FARGO - It was July 22, 2016, when Pete Sabo watched his beloved Bison Turf bar and restaurant burn.
In shock, he looked on from the parking lot of the iconic green and yellow North Dakota State University watering hole, as firefighters chopped through the roof to knock down the flames and smoke.
"I couldn't believe my restaurant was burning down," he said Friday, July 20, nursing a cup of coffee.
Sabo vowed he'd reopen at 1211 N. University Drive in a few months.
But turning the scorched Turf into a phoenix was a battle.
Sabo wrestled with meeting stringent city planning and building code requirements for the building, originally built in 1933. There were hiccups through construction, and personal health problems.
It wasn't until May 8 of this year that the Turf reopened to the public.
Asked what he planned to do Sunday, the second anniversary of the fire, the 70-year-old opted for humor.
"I can drink for free at the Turf, that's one option," he said.
It cost $1,350,000 to rebuild the Turf and add a new rooftop bar and patio. Insurance paid $940,000. The rest came out of Sabo's own pocket.
Patience pays off
He's unhappy about some of the things that the city made him do, like spending $60,000 to get his water from a line on 12th Street, rather than letting him tap into the nearby North University Drive line. But in the end, everything turned out for the better, he said.
The fire had left the building in tough shape. The northwest corner of the structure had collapsed. Insulation drifted on the floor and you could see through the ceiling and roof to clear sky, where firefighters had chopped through to get at the fire.
That was "the worst of the worst," Sabo said at the time.
The revamped building is now "super insulated," and the HVAC and fire suppression systems are state of the art.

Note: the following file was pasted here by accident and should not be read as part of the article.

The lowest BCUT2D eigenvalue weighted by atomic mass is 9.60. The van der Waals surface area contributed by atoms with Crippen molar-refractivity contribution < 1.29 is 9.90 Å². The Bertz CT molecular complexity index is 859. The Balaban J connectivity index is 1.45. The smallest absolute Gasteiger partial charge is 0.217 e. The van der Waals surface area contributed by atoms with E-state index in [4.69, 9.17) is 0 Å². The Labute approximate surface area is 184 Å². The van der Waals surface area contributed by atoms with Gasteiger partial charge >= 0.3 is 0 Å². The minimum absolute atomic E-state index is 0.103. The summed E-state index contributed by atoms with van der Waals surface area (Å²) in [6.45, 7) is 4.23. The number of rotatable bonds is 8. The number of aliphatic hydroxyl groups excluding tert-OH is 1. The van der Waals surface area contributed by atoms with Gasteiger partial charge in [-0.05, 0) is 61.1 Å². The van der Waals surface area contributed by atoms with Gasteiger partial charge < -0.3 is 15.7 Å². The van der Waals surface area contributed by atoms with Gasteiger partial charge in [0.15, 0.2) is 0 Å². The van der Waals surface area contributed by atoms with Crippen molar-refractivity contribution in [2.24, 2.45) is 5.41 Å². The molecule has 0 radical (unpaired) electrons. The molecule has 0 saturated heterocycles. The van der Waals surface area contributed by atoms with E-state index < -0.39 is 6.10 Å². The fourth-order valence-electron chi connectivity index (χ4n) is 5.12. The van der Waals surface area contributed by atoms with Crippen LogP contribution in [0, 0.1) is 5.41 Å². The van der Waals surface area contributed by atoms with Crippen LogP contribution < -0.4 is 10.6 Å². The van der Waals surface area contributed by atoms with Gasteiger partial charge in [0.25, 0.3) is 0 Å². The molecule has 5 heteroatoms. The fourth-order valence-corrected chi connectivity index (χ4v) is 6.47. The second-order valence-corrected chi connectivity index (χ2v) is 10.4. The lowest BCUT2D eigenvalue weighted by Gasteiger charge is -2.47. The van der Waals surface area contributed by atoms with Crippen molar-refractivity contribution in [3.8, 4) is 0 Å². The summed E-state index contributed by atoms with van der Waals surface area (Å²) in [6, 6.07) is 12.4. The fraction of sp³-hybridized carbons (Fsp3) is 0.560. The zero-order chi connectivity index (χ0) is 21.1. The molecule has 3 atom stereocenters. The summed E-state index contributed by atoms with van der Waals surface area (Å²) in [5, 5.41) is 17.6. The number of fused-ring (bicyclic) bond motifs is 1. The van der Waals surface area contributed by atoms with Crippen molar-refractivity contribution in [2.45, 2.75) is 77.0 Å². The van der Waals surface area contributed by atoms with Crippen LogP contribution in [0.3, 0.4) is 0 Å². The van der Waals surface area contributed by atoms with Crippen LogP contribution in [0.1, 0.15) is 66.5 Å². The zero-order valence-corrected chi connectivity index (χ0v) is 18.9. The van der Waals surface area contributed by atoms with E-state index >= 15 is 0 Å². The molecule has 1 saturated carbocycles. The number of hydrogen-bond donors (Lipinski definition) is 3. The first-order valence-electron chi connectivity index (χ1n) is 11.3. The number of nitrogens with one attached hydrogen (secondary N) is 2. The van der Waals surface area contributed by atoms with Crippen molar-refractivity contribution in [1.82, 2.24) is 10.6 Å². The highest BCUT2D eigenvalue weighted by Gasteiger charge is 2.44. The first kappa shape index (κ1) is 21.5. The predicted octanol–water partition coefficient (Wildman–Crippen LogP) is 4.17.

"It's impossible to burn this place down," Sabo said. "It looks like the old building. But everything is state-of-the-art inside."
"Now I have something that will probably be here for 100 years. Everything is true. Everything, is green lumber. In 1933 they built it with what they had around," Sabo said. "It needed everything that we did to it."
It would have been cheaper to take a bulldozer, raze the building to the ground, and start fresh, he said. "But then it would have been (like) another Applebee's."
The Turf's original bar is the first thing you see as you walk in the west side front doors. Many tables were saved, too, with the initials of NDSU students past, and words of youthful - or drunken - wisdom and wit carved deep into the heavily lacquered wood.
The second floor used to be a run-down three-bedroom apartment.
It now has a spacious party space with a 1,500 square foot deck. Garage doors can close the area off during inclement weather, and swing open on rails when the weather is mild.
The upstairs bar is a survivor, too. The 1933-vintage bar was purchased from an Iron Range hangout in Virginia, Minn., Sabo said.
The deck, with its Brazilian teak floor, affords an unrestricted view of the southeast part of the North Dakota State University campus and up and down North University Drive.
"I'm prejudiced, but it think it's the nicest view in town," Sabo said.
The Turf's rebuild wasn't made any easier by health problems the last couple years, Sabo said.
Early in 2016, before the fire, he had a hip and femur replaced after he broke them falling out a bed in Florida.
He had a kidney transplant Jan 9 of this year.
And he had a cornea transplant on his right eye last week.
But he looks in good shape. Tanned and trim, his white hair is covered by a white Polo brand cap. And he sports a neatly trimmed white mustache and goatee.
An easier road had been available to Sabo.
He said he was offered $1 million for the burned out husk of the Turf.
"I had probably 10 serious buyers on the place," he said. "I never once, even for a second, considered selling it."
The grand re-opening was a great experience, Sabo said. The first three days broke sales records. And it didn't hurt to hear he was missed.
"The No. 1 think I heard from both customers and neighbors was, 'We didn't know what we had until we lost it,'" Sabo said.
Sabo bought the place in 1988, and said he won't go easily.
"When Hanson-Runsvold (funeral home) comes in and picks me up," he jokes.
But he'd prefer the northside icon stay open with his children at the helm once he's gone.
"This is really something to leave your family and carry on," he said. "I'd be amazed if someone sold it (from) my family in 50 years."